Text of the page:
Voices raised as one

"Fight, fight until the end."
The voices of many, echoing in a canyon of concrete, glass and steel. Protesters crowded outside the Turkish consulate in Los Angeles this afternoon, demanding Turkey finally acknowledge the Armenian Genocide of 1915. Old and young, crying out for justice.

Have you passed through this night?

One of the great things about working in journalism is getting to meet interesting people and hear (and share) their stories. Last week, I had the honor of interviewing Renee Firestone, a Holocaust survivor who has remained tireless in sharing her story and raising awareness of ongoing oppression in the world. You can read that story here. When it came to shoot her portrait, I was working quickly, and wanted to keep the composition simple, a bit somber and with a bit of shadow. 

When the pressroom goes quiet

(Given recent developments, I felt it was a good time to share some images I captured several years ago.)

My first day on the job, a fellow reporter gave me a walk-through of the paper. Where the bathroom was, where the break room was. The tour capped off with the cavernous pressroom, that she described to me as a good place to blow off steam now and then.

Over the next few years I would blow off a lot of steam in that room. Sometimes I'd wander back there mid-day when it was quiet. It was like a hushed, industrial cathedral, the only sound my steps and breaths, inhaling the incense of ink and paper, afternoon light pouring through the windows. Sometimes I'd stalk back there late in the evening, at the tail end of a tiresome shift, when the room was alive. The hulking old machine whirring whirring whirring and pressmen shouting their conversations.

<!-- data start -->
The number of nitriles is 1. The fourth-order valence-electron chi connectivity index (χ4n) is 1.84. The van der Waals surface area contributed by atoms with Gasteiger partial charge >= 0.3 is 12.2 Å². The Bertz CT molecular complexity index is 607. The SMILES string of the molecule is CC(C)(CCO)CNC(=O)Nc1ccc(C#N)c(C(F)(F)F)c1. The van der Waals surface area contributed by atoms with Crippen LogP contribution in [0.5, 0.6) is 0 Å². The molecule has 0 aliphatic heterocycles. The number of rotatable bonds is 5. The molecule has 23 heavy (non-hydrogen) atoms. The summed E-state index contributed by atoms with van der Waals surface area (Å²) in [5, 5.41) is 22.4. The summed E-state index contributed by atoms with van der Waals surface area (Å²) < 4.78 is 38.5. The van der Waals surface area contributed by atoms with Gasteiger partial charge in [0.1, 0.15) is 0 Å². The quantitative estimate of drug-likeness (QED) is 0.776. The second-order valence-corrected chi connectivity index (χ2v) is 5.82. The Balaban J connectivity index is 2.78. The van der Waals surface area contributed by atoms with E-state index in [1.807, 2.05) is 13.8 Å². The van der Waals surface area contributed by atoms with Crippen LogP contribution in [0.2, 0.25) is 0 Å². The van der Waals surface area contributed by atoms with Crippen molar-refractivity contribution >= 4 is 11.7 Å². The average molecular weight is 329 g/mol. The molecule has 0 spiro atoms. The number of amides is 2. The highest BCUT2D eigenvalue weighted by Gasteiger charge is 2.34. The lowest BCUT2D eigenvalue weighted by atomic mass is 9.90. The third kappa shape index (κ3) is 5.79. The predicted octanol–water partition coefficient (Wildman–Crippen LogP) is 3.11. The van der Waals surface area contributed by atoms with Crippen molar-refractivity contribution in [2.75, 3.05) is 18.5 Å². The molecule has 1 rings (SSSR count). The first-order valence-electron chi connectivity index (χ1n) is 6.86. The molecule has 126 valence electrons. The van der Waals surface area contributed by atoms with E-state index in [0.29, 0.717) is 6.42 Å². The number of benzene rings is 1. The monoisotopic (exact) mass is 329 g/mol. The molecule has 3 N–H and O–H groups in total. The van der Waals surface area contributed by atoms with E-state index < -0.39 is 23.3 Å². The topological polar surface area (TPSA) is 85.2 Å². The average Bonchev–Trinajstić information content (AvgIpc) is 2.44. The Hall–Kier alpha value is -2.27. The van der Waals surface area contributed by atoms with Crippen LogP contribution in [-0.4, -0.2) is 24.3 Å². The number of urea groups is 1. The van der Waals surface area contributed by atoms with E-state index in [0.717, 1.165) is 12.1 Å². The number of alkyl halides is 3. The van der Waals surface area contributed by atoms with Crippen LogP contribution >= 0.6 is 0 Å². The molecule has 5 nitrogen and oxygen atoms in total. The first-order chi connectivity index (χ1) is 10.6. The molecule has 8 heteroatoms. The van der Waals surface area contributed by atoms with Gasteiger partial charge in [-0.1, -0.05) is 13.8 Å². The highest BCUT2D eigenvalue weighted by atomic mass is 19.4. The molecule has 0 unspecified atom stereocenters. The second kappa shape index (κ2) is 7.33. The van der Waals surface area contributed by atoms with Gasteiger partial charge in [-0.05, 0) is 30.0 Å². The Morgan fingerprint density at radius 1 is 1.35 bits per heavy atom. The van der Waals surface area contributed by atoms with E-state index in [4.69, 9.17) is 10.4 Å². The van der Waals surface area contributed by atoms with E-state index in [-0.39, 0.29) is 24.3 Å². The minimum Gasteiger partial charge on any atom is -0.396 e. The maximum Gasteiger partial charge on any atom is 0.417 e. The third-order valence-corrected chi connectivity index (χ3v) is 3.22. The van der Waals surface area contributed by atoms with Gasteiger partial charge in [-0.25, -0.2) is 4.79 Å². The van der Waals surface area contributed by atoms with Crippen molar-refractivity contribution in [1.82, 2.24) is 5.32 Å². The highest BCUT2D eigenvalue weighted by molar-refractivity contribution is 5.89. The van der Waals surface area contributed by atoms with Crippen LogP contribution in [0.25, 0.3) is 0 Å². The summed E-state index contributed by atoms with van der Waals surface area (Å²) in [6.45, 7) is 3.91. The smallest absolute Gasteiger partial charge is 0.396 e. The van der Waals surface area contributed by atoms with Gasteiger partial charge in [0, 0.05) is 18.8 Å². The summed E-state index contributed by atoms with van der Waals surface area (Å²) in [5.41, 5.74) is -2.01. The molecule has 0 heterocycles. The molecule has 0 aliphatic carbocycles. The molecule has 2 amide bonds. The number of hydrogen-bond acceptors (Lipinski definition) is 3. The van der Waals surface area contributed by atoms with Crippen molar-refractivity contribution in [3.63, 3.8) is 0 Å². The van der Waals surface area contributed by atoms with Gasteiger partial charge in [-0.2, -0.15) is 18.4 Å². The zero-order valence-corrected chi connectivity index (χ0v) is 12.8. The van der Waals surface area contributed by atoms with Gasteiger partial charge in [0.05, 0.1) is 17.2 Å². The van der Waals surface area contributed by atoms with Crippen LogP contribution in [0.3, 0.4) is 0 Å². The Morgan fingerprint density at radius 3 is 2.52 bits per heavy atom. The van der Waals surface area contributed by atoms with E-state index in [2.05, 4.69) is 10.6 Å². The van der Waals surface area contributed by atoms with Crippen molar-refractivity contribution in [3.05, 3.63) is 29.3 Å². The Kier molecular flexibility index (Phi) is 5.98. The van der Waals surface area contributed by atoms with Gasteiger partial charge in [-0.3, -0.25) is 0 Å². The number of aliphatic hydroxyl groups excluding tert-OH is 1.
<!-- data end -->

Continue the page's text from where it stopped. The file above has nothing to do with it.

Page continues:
I certainly believe that newspapers must adapt. The methods of news gathering don't really change all that much, but the methods of delivering it to the public certainly do.

But I couldn't help feel a pang of nostalgia and loss when I heard of the paper's recent decision to outsource its printing to another location.

Change can certainly be a good thing. Physical newspapers will probably continue to be phased out. And that will have certain benefits. But there is nothing quite like seeing, hearing, feeling and smelling a product through from start to finish — from the haggard reporter on the phone culling facts, to papers coming off the press to be prepped for delivery, all under one roof.

A photo I didn't take, a story I want to be told.

I wish I could say I took the photo below, but I did not. It was taken by the uber-talented photojournalist Zoriah Miller (Please visit www.zoriah.net to see his excellent work, and consider financially supporting tireless photojournalism). It's a wonderful candid image of Jerry Delakas, who's run a newsstand in New York City's East Village for the past quarter-century. It's a great portrait of a purveyor of a rapidly disappearing facet of life, when so many get their news from websites and Twitter updates.

Why am I posting this? Because New York City, through its network of red tape and bureaucracy, is threatening to toss Mr. Delakas' piece of the American Dream from Cooper Square like so many discarded newspapers, and that's a shame. It's a shame to see things like this happen to a small business owner.
Mr. Delakas was willed the business license by the owner, who died several years ago. He's a neighborhood fixture, and runs the stand seven days a week.
So, all this to say, I'd encourage you to visit www.savejerry.com, look at the photos and read Jerry's story, and sign the petition to allow him to keep his business, his livelihood.
In a NY Daily News story earlier this spring, Larry Schultz, who lives across from Mr. Delakas' stand, said: "Jerry's here rain, snow, sleet, blistering heat. ... He's just a real important part of our community. We think the world of him.